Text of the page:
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Taking Care of Your Curly Coated Retriever at Home

Much of what you can do to keep your dog happy and healthy is common sense, just like it is for people. Watch her diet, make sure she gets plenty of exercise, regularly brush her teeth and coat, and call us or a pet emergency hospital when something seems unusual (see “What to Watch For” below). Be sure to adhere to the schedule of examinations and vaccinations that we recommend for her. This is when we’ll give her the necessary “check-ups” and test for diseases and conditions that are common in CCRs. Another very important step in caring for your pet is signing up for pet health insurance. There will certainly be medical tests and procedures she will need throughout her life and pet health insurance will help you cover those costs.

Routine Care, Diet, and Exercise

Build her routine care into your schedule to help your Curly live longer, stay healthier, and be happier during her lifetime. We cannot overemphasize the importance of a proper diet and exercise routine.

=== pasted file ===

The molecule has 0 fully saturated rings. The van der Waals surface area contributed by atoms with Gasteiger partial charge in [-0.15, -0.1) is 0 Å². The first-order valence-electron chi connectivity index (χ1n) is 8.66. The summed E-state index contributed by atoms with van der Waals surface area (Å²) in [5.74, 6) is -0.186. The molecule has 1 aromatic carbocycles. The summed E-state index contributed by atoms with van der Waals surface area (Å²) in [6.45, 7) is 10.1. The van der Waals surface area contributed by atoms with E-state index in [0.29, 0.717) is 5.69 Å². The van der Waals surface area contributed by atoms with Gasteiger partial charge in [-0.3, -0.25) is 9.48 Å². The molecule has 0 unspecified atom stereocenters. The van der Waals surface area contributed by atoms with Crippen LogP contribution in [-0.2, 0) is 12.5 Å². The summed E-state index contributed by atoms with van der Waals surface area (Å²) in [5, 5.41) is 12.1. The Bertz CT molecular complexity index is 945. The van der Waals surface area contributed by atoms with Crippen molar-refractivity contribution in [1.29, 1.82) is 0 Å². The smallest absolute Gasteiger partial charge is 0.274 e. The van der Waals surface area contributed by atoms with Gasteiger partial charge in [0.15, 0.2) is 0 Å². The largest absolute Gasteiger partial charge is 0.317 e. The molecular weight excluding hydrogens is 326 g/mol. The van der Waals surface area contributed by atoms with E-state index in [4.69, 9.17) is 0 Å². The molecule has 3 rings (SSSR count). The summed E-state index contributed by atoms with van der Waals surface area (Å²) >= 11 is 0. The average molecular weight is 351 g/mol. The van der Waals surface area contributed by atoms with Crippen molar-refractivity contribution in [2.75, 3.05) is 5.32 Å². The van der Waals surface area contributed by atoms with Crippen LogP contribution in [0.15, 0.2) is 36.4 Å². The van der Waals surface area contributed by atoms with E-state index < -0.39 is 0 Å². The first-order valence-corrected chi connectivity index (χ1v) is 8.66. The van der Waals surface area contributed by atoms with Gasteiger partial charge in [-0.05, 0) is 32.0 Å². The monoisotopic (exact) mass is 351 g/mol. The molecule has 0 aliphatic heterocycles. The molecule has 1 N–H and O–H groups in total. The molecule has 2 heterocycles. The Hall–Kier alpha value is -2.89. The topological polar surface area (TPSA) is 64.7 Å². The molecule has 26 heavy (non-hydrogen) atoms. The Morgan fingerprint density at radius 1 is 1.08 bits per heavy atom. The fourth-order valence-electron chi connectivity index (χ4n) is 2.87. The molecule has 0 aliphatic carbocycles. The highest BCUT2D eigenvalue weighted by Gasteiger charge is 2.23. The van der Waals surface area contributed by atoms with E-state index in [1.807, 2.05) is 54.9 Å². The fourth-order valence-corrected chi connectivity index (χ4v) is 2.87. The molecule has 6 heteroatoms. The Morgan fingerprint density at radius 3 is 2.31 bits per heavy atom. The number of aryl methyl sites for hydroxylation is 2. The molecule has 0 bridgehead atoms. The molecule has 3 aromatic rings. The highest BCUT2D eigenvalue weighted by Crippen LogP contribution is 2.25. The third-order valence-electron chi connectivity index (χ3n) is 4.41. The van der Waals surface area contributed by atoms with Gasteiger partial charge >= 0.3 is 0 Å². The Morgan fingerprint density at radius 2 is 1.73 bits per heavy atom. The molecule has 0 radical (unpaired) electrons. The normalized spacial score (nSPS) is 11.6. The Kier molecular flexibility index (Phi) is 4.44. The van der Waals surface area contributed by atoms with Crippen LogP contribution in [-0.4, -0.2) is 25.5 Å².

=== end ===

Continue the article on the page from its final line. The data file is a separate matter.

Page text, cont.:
• Supervise your pet as you would a toddler. Keep doors closed, pick up after yourself, and block off rooms as necessary. This will keep her out of trouble and away from objects she shouldn’t put in her mouth.
  • CCR’s have an easy care water-resistant coat. Occasional trimming and periodic bathing is all that is required.
  • Curly Coated Retrievers generally have good teeth, and you can keep them perfect by brushing them at least twice a week!